Why did God create evil?
Where did the Devil, or Satan, come from?

The question of "why did God create evil?" is asked repeatedly in various forms. Before answering this "why?" question, which presupposes that He did, the more fundamental question is "did God create evil?" Arriving at an answer to both of these questions requires an examination of God's nature plus that of the evil one, Satan.

We know from scriptures that God created everything -- "In the beginning God created the heavens and the earth. (Genesis 1:1)". As each step of creation is unfolded in the early part of Genesis, God clearly reveals that everything He made was perfect. Genesis 1:4, 1:10, 1:12, 1:18, 1:21, and 1:25 all proclaim God's view of everything -- "it was good". (The Hebrew word translated as "good" encompasses a full meaning for goodness, equally implying "best"). In case the fullness of how good and perfect everything was hadn't been gathered by the reader, God leaves nothing to the imagination in verse 31, "God saw all that he had made, and it was very good." (And the Hebrew word for "very" conveys intensity and such superlatives as "wholly" and "exceedingly"). The bottom line is that everything God created was perfectly good. Which makes sense since God is good, and can be nothing but. Psalms 100:5 echoes numerous other verses throughout the Bible... "For the LORD is good..."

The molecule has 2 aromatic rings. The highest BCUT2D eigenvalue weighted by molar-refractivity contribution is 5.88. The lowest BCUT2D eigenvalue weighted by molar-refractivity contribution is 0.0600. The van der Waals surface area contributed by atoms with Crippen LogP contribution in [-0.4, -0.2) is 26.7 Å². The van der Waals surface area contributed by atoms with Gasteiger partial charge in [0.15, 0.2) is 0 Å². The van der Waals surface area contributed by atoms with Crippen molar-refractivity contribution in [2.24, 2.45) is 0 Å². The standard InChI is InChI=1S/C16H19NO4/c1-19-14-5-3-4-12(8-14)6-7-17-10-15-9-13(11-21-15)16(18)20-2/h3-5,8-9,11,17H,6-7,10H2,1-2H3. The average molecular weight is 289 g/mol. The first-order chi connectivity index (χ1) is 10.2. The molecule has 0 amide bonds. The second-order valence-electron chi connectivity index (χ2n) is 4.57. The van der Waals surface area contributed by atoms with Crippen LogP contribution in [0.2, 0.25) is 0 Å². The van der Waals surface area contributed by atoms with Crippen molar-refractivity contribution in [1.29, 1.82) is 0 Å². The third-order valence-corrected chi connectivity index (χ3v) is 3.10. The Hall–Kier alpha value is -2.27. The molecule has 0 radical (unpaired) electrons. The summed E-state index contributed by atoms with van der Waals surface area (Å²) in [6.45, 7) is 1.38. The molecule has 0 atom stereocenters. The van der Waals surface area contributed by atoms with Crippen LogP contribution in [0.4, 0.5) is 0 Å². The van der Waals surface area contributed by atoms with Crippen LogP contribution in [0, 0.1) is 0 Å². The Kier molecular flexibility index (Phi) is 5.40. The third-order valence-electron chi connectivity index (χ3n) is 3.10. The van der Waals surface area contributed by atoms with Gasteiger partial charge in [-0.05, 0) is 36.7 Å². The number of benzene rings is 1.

But what about the devil (or Satan)? He's not good and God created Him!? Or so many many additional questions go. Once again, the Bible gives us insight into the devil's origins (and the origins of all other demons as well).

Ezekiel 28:12-17 "Son of man, take up a lamentation for the king of Tyre, and say to him, 'Thus says the Lord GOD: "You were the seal of perfection, full of wisdom and perfect in beauty. (13) You were in Eden, the garden of God; every precious stone was your covering: the sardius, topaz, and diamond, Beryl, onyx, and jasper, sapphire, turquoise, and emerald with gold. The workmanship of your timbrels and pipes was prepared for you on the day you were created. (14) "You were the anointed cherub who covers; I established you; you were on the holy mountain of God; you walked back and forth in the midst of fiery stones. (15) You were perfect in your ways from the day you were created, till iniquity was found in you. (16) "By the abundance of your trading you became filled with violence within, and you sinned; therefore I cast you as a profane thing out of the mountain of God; and I destroyed you, O covering cherub, from the midst of the fiery stones. (17) "Your heart was lifted up because of your beauty; you corrupted your wisdom for the sake of your splendor; I cast you to the ground, I laid you before kings, that they might gaze at you.

Some have claimed that this passage pertained only to the earthly ruler of the ancient kingdom of Tyre, but the clear sense of this passage reaches far beyond into the spiritual realm. Earlier, at the beginning of chapter 28, God had already spoken about the earthly ruler. Verse 2... "Son of man, say to the ruler of Tyre, 'This is what the Sovereign LORD says: "'In the pride of your heart you say, "I am a god; I sit on the throne of a god in the heart of the seas." But you are a man and not a god, though you think you are as wise as a god." This godless kingdom had a ruler who considered himself a god, but God clearly rebukes him and says he was merely "a man" -- one who had bought wholeheartedly the lies of Satan. When the "king of Tyre" is addressed, immediately following, it is the spiritual "king" who is in view, the one empowering the earthly ruler. It is this spiritual king who was said to have been in the garden of Eden. Process of elimination tells us that since it wasn't referencing God, Adam or Eve, it was the only other intelligent participant in the garden... the devil (see Genesis 3:1-15).